Do you have a head for business and are you looking for a more flexible working life?
If so, Heather Black may have a solution for you.
Heather is managing director of Economic Change which provides management solutions to help social enterprises and charities improve their efficiency, sustainability and socio-economic impact.
To help her monitor the impact of the business strategies she was developing, she started using Salesforce, a Customer relationship management [CRM] tool which companies use to manage and analyse customer interactions and data throughout the customer lifecycle.
She realised that the organisations she was working with might need Salesforce administrators to work on their business development strategy, but only on an ad hoc or part-time basis. She decided to set up a programme to train people who could meet that demand and thought mums, including those who had taken a career break to bring up young kids, might be interested. “I thought there were other people like me who were mums who might want to be Salesforce administrators and that we could help them work flexibly with non-profits,” she says.
The course she has set up is called Salesforce Superheroes. Trainees can either work regularly or on an ad hoc basis with her company who will provide clients or set up on their own. “We want to build our own resource base,” says Heather.
Already through word of mouth Heather has received some cvs from people interested in doing the programme. Most applicants have a business background, for instance, they have been business analysts or office managers or PAs who have worked with CRMs before. “What they have in common is that they want to work flexibly rather than in a full-time job,” says Heather.
She is looking to train 10 people initially and all trainees will be offered work experience with charities. Heather has set up a programme with smaller charities who struggle to pay consultancy fees. She will provide trainee business analysts at a reduced rate. “It’s a win win,” says Heather. She recognises that supporting women into work requires more than just training in how to use Salesforce so work experience at two projects as well as knowledge sharing through interactive webinars and mentoring are built in. The six-month training programme costs £1,500 and Economic Change says that, after qualifying, those who take the course can expect to earn between £20-£40 per hour as a freelancer.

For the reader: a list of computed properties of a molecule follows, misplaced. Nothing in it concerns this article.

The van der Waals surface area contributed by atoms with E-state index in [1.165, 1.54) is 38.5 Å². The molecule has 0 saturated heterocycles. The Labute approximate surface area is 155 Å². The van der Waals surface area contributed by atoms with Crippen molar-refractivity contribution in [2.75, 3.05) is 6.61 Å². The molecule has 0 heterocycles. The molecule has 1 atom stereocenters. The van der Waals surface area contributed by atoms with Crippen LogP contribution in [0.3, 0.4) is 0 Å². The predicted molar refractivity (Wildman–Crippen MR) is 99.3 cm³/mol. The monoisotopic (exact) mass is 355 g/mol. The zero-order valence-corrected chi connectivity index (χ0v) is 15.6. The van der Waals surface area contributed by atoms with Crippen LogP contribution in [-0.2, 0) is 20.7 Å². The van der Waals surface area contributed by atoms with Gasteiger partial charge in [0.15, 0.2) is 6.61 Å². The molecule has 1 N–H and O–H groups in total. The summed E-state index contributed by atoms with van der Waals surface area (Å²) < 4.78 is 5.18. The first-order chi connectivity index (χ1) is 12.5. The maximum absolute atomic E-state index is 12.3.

All the training can be done from home, but trainees can shadow an analyst if they want to.
The training programme closes on 30th October and runs from November 2016 to April 2017. Heather is keen for people who have business experience to apply. “The programme would suit people who understand business or charity processes,” she says. “Having an understanding of CRMs and the value of CRMs is also important. They need to understand the big picture and have a head for business and user dynamics.”
Heather knows only too well the issues for many working mums. She has a four year old and a three-month-old baby. As she runs her own business, she only had two weeks off when her second daughter was born and has been working three and a half days a week since September. She spends two days a week in London seeing clients and the rest of her time in Hastings. Her main role these days is business development and her long-term aim is to build a team of freelancers around her. Already she has five mums who are working remotely for her. She thinks mums are ideal for this .”Working with mums I have noticed how resourceful and empowered they are. They are happy to get on with things,” she says.
*To apply click here.